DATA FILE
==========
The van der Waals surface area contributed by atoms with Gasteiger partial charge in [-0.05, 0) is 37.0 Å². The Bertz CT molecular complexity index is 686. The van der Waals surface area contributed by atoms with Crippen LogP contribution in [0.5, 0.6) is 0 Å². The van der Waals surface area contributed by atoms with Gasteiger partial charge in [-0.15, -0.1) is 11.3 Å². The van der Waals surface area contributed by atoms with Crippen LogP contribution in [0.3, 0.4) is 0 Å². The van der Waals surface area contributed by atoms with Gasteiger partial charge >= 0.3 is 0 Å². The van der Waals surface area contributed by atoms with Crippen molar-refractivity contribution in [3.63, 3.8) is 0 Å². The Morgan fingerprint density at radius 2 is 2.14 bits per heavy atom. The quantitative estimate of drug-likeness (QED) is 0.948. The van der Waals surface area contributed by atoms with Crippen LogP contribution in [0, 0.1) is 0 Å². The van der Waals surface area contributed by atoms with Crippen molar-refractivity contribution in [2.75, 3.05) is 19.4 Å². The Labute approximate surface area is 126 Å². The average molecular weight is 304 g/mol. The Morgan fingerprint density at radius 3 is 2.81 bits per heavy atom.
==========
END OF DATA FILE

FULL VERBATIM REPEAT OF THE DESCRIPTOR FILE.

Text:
The van der Waals surface area contributed by atoms with Gasteiger partial charge in [-0.05, 0) is 37.0 Å². The Bertz CT molecular complexity index is 686. The van der Waals surface area contributed by atoms with Crippen LogP contribution in [0.5, 0.6) is 0 Å². The van der Waals surface area contributed by atoms with Gasteiger partial charge in [-0.15, -0.1) is 11.3 Å². The van der Waals surface area contributed by atoms with Crippen LogP contribution in [0.3, 0.4) is 0 Å². The van der Waals surface area contributed by atoms with Gasteiger partial charge >= 0.3 is 0 Å². The van der Waals surface area contributed by atoms with Crippen molar-refractivity contribution in [3.63, 3.8) is 0 Å². The Morgan fingerprint density at radius 2 is 2.14 bits per heavy atom. The quantitative estimate of drug-likeness (QED) is 0.948. The van der Waals surface area contributed by atoms with Crippen LogP contribution in [0, 0.1) is 0 Å². The van der Waals surface area contributed by atoms with Crippen molar-refractivity contribution in [2.75, 3.05) is 19.4 Å². The Labute approximate surface area is 126 Å². The average molecular weight is 304 g/mol. The Morgan fingerprint density at radius 3 is 2.81 bits per heavy atom.